“This music is inspired by the history of the American continent: not only before European colonization but also by what’s happened since – cause and effect,” says Miguel Zenón of his latest album of original works, Musica de Las Americas. The music grew out of Zenon’s passion for the history of the American continent, and the resulting album pays tribute to its diverse cultures while challenging modern assumptions about who and what “America” is.
Featuring Zenón’s longstanding quartet of pianist Luis Perdomo, bassist Hans Glawischnig, and drummer Henry Cole, Musica de La Americas represents a broadening of scope and ambition for Zenón, who is arguably best known for combining cutting-edge modernism with the folkloric and traditional music of Puerto Rico. In realizing such as wide-ranging project, Zenón engaged the outstanding Puerto Rican ensemble, Los Pleneros de La Cresta, to contribute their unmistakable plena sound to the album, with additional contributions by master musicians Paoli Mejias on percussion, Daniel Diaz on congas, and Victor Emmanuelli on barril de bomba.
Zenón’s compositions reflect the dynamism and complexity of America’s indigenous cultures, their encounters with European colonists, and the historical implications. In preparation for the enormity of the project, Zenón immersed himself in these topics during the pandemic, reading classics like Eduardo Galeano’s “Venas Abiertas de Latin America” (Open Vein’s of Latin America: Five Centuries of the Pillage of a Continent), which details Western exploitation of South America’s resources and became the inspiration for the composition, Venas Abiertas. Other sources of inspiration include Sebastian Robiou Lamarche’s “Tainos y Caribes.”
Following the thread of indigenous Caribbean societies, the composition, “Navegando (Las Estrellas Nos Guian),” featuring Los Pleneros de La Cresta, pays homage to the seafaring culture across the region.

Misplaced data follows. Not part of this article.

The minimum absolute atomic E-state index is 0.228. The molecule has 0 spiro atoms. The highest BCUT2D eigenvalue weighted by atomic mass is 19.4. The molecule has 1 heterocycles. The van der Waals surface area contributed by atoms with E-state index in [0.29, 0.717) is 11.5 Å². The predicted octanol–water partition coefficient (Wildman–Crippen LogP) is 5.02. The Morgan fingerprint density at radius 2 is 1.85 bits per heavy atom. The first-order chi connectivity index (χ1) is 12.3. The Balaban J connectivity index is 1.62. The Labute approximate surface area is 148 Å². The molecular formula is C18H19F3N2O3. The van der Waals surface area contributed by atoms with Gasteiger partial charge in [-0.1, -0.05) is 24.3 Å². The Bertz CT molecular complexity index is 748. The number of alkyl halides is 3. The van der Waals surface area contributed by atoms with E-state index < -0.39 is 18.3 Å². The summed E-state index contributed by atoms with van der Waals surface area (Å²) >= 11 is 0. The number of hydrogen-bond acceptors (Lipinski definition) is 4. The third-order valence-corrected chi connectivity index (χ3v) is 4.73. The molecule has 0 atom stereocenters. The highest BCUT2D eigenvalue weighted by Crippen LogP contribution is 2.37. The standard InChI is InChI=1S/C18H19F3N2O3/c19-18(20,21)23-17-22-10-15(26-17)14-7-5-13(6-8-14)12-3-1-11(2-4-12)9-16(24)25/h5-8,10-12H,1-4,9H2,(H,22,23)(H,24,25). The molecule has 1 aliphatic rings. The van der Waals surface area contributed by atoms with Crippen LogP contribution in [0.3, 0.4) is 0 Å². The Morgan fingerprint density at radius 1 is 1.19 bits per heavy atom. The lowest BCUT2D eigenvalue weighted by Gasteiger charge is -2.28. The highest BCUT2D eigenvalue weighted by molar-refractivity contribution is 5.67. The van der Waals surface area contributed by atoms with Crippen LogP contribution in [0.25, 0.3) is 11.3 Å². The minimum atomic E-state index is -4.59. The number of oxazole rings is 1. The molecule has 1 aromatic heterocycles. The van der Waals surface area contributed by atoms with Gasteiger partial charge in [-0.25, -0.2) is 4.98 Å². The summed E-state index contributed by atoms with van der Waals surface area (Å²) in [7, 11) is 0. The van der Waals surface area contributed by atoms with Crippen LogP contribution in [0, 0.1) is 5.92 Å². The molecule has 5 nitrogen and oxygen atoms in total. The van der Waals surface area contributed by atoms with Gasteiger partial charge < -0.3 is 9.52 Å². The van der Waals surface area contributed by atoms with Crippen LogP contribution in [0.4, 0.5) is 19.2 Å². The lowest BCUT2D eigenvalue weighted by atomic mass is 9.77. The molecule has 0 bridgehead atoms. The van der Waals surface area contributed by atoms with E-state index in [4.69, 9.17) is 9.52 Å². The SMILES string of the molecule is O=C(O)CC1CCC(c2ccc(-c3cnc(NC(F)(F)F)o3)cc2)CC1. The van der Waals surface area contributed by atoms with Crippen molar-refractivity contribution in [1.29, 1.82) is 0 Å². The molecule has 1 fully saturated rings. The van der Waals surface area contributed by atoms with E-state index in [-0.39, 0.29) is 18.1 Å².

Possibly the most challenging on the album in its harmonic dissonance and complexity, “Opresion y Revolucion” evokes the tension and release of revolutions on the American continent, notably the Haitian Revolution.
For many, the term “empire” brings to mind the contemporary Western world; however, Zenón composed “Imperios” with the various indigenous empires of America in mind, including the Incas, Mayas, and Aztecs.
“Bambula” features percussion virtuoso Victor Emmanuelli, whom Zenón lauds for pushing the musical envelope as a bandleader in his own right. “Bambula” refers to a dance enslaved Africans brought to the Americas.
In highlighting the connections across geographical regions, Zenón returns to a central theme: the conception of America not as a continent. Thus, the composition “America, el Continente.”
“Antillano,” named for the residents of the Antilles, showcases Zenón’s talent for bringing together past and present in a forward-thinking, musically satisfying way.
The piece, which features Daniel Diaz on congas, emulates aspects of contemporary dance music.
In confronting challenging historical topics in Musica de Las Americas, Zenón has created a masterwork whose musical delights will inspire, uplift, and spur conversations about the problematic power dynamics across the American continent.